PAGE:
Korea moves toward electric car era
To speed things up, the government plans to offer tax breaks for electric vehicles from January, the Ministry of Knowledge Economy said yesterday.
Next year, public institutions that buy the environmentally friendly vehicles will be able to benefit from tax breaks aimed at offsetting the high price of the vehicles. Electric cars cost roughly double the price of other cars of a similar size.
The tax breaks will be extended to the public starting in 2013, when they become eligible to buy the vehicles.
This is the first time the government will provide tax breaks for electric cars. Hybrid cars are already subject to similar price-related incentives.
The government has selected two models that will be subject to the tax breaks: Renault Samsung Motors’ SM3 ZE and Kia Motors’ Ray. It said they were selected as they satisfied energy efficiency and technology requirements.
Consumption, education and acquisition taxes will be reduced, with the aggregate discount estimated to be worth up to 4.2 million won ($3,650) per vehicle, according to the ministry. Buyers of the Ray will receive additional breaks of up to 5.5 million won because it is considered a “mini car.”
However, the tax benefits may change as the prices of the two vehicles have not yet been announced.
Renault Samsung plans to produce 500 of its SM3 ZEs next year and gradually increase the volume to 6,000 in 2013. Kia said it aims to manufacture 2,000 units of the Ray next year, and also sell them only to government institutions during that year.
Kia has not disclosed when it will start selling the model to the public, but officials there have suggested it will wait until charging stations have been well established nationwide.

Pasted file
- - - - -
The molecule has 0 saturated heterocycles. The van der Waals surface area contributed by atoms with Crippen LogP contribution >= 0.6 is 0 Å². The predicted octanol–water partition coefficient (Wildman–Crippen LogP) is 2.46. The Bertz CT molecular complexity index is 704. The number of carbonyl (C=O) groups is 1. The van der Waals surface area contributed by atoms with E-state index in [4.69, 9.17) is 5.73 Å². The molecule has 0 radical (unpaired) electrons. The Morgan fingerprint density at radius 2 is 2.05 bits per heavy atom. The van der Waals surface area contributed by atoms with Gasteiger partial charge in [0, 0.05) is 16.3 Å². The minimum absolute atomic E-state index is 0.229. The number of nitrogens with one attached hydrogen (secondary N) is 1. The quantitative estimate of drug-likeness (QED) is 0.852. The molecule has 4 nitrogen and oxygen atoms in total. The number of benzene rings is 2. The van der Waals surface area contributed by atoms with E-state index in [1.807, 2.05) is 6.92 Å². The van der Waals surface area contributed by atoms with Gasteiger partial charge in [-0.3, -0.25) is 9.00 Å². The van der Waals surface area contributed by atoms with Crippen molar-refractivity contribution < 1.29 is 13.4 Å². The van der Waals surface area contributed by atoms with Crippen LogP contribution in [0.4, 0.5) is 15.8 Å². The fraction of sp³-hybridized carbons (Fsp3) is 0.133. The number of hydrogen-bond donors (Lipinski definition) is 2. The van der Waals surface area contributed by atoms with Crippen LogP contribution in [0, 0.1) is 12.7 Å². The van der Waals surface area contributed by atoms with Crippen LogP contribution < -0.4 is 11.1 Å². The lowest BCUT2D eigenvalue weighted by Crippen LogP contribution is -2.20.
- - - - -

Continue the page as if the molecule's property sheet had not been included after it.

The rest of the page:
Until now, the only electric car in the country has been the BlueOn, produced by Kia’s affiliate Hyundai Motor. But the 50 million won car has only been sold to government bodies in the form of a pilot project that saw subsidies provided but not tax breaks.
A total of 30 units were sold in 2010 and 250 this year. Production of the vehicle is scheduled to end this year.
“The same technology used to manufacture the BlueOn were used to create the Ray,” said Kang Gyu-hyung, a deputy director at the ministry.
Korea is a couple of years behind the curve in terms of rolling out electric cars.
General Motors introduced its Volt in the U.S. this year with accompanying tax breaks, and Japan has been handing out tax breaks or subsidies on EVs since 2009. Now Mitsubishi’s iMiEV and Nissan’s Leaf are available for sale in the country.
The main obstacle in many countries, including Korea, is the lack of electric charging stations. The government has laid out a roadmap for these to be built but it is expected to take some time before they are plentiful enough to be considered practical.
By Limb Jae-un [firstname.lastname@example.org]
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